On the western front of Progresso Lagoon, that is.
Lately, we’ve been pretty much staying put, except the occasional run into town for necessities. This has not been our modus operandi in Belize, so it’s been a little different. More like just living in Belize, doing things like hanging laundry out to dry and mowing the lawn, vs running around Belize doing super-cool things every other week or so.
In hindsight, I think August – brutal, brutal (did I say brutal?) August – must have been our Hump Month here. Because clearly we were suffering from a case of Subequatorial Homesick Blues (chin-up nod to Bob Dylan, ’cause that’s how we roll). And I think I had it worse than Ray, though he had his moments too.
For instance: The roads (which have never been good so this was not a revelation) suddenly seemed to suck so much that going anywhere at all – even the 2 miles to Progresso – felt like a magnificent royal pain in the ass. Except that sitting around at home dripping sweat, with nothing to relieve the stifling boredom brought on by the heat frying our brains to the point where we couldn’t even think of anything useful to do (and for that matter, the same heat also sapping our bodies to the point that had we been able to think of something useful to do, I’m not sure we would have moved to do it anyway) – yeah, that might just have sucked more. Some days we ran out of things to say to each other; some days it was better that way. We made sad attempts at humor – watching the temperature rise as we sang 96 Degrees in BUHLEEZE!!! instead of 96 Degrees in the Shade (good song by Third World, if you don’t know it). Some days we decided everybody in Belize must be idiots – selves included. Who in their right mind would sign on for this?! And of course, the worst symptom of SHB was that, even more than usual, we really missed our family and friends.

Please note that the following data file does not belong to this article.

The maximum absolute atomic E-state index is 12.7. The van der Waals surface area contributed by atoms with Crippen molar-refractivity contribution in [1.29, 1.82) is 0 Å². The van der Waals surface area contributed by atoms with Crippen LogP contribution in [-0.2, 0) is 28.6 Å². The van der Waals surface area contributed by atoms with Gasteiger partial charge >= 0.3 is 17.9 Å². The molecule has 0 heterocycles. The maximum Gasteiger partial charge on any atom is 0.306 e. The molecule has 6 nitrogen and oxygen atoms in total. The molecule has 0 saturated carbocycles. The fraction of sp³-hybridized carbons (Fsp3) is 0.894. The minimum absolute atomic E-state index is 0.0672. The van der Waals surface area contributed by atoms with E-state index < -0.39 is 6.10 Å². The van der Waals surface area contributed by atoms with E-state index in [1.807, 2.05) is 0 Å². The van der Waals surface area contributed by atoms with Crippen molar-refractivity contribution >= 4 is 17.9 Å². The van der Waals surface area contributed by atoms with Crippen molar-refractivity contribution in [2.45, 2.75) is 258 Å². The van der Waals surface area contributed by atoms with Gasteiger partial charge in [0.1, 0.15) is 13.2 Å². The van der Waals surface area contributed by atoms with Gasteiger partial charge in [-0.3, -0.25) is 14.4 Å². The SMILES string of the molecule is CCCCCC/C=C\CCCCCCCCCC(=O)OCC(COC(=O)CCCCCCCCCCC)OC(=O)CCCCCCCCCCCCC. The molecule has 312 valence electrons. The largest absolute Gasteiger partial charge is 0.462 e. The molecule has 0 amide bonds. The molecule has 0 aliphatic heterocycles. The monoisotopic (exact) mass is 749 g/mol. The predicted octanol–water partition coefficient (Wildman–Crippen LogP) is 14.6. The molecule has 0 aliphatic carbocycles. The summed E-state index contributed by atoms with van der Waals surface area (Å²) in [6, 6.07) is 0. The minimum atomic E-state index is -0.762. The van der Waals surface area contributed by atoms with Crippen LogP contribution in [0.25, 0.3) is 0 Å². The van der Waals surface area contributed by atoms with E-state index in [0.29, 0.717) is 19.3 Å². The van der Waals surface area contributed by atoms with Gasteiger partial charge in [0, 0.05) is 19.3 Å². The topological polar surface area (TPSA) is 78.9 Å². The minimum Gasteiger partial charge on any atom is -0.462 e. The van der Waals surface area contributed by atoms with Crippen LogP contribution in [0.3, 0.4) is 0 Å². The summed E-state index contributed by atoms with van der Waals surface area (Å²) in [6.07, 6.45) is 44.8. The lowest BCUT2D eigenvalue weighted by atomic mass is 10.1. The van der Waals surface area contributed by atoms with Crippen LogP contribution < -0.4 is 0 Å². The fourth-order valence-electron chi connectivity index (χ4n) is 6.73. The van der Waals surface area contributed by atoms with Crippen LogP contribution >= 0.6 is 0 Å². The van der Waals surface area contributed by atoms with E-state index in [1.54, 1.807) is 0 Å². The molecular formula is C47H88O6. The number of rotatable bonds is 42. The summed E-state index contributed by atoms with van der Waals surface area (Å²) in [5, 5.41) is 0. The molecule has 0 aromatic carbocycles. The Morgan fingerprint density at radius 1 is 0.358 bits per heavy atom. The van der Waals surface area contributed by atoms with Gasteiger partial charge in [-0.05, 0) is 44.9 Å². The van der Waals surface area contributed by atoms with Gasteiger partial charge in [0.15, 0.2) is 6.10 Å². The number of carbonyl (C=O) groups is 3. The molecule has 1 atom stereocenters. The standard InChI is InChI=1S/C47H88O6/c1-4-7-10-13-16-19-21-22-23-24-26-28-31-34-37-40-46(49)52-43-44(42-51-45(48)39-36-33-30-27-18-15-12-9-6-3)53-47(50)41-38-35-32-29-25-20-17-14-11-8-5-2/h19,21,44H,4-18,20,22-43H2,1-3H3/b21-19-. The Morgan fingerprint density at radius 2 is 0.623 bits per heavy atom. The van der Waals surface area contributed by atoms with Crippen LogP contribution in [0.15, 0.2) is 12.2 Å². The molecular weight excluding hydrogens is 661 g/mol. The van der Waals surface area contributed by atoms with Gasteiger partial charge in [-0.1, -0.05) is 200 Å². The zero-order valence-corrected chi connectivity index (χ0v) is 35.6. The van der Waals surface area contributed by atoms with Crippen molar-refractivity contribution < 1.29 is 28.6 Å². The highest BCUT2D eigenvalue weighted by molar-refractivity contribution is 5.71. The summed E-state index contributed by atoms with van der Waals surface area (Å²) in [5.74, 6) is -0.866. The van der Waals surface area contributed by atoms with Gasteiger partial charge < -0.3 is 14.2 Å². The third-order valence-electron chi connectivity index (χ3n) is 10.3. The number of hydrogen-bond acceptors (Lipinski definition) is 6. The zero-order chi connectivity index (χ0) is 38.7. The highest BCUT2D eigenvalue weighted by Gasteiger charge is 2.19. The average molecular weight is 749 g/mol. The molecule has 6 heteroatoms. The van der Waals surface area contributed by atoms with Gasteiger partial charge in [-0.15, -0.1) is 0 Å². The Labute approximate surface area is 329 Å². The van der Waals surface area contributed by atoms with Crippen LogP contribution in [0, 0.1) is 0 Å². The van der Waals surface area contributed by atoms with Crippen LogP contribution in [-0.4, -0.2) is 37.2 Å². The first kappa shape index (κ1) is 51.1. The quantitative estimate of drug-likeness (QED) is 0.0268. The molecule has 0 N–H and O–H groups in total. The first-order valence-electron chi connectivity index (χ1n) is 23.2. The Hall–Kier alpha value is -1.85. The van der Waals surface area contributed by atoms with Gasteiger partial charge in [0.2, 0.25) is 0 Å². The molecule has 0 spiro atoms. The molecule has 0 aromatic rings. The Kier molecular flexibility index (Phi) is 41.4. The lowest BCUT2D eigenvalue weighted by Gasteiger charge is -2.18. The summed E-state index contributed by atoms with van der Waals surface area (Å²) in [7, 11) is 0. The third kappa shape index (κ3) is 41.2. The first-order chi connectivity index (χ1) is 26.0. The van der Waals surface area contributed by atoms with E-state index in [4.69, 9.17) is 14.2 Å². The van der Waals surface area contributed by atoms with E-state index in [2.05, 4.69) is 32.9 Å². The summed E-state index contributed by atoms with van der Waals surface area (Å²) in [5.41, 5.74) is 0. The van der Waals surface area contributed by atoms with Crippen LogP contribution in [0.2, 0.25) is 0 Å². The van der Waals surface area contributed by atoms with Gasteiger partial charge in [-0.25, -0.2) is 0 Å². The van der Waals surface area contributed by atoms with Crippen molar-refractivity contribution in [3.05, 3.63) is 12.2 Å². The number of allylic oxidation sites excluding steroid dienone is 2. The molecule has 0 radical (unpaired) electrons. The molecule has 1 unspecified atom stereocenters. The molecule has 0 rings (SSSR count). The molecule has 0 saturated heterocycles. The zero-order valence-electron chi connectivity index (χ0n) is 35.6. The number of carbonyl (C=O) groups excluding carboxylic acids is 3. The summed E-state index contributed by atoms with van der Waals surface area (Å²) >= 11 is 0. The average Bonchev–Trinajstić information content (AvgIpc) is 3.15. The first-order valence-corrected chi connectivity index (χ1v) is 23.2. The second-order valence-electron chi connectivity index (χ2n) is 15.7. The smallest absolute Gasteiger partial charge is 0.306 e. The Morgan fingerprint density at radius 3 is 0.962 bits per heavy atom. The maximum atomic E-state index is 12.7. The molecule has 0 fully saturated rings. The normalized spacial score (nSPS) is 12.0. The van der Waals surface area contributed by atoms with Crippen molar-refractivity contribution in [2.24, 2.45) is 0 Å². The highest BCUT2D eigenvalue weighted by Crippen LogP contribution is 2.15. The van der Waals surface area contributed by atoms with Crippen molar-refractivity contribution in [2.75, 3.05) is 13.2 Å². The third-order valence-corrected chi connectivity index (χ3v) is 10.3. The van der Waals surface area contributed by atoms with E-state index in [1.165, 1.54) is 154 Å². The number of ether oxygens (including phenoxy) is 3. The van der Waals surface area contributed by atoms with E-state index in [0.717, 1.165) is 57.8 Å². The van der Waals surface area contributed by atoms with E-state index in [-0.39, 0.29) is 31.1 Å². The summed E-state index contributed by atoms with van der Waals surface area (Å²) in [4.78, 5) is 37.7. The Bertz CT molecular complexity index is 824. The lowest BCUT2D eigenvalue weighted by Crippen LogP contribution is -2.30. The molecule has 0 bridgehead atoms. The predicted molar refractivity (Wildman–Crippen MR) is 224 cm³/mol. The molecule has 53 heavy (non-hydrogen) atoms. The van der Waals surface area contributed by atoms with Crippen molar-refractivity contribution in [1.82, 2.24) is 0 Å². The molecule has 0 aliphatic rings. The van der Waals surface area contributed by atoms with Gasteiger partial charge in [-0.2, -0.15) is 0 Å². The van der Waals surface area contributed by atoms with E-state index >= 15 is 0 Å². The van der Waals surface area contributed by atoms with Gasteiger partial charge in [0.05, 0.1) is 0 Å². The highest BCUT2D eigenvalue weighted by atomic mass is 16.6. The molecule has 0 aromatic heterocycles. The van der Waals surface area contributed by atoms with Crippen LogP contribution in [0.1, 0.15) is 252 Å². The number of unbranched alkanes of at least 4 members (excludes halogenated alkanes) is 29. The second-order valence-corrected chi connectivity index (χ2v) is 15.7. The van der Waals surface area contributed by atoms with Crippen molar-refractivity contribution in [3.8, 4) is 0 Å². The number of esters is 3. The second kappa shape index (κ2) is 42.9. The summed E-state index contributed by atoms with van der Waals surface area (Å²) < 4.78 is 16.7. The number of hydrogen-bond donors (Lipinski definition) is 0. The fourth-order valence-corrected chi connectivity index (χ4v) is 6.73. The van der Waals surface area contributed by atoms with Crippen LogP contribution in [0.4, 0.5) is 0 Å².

You may have picked up on these symptoms in some of my latest blog posts. Ice beater, anyone?
Fortunately, several rainfalls later, we appear to have recovered from the worst of the effects, and we’re ready to go with the flow again and enjoy the rest of our time here.
Apropos of nothing in particular, we were waiting at the ferry yesterday behind some Mennonites presumably transporting “lunch” to market. If you look closely, you can see the pigs in front of the cows.
While we waited, Ray told the cows that he hoped they had a happy life. I made up interior monologue for the one pig that kept trying to climb the wall (“Let me out! I’ll take my chances in the New River!”).
So maybe we haven’t fully recovered yet, after all. But we’re getting there.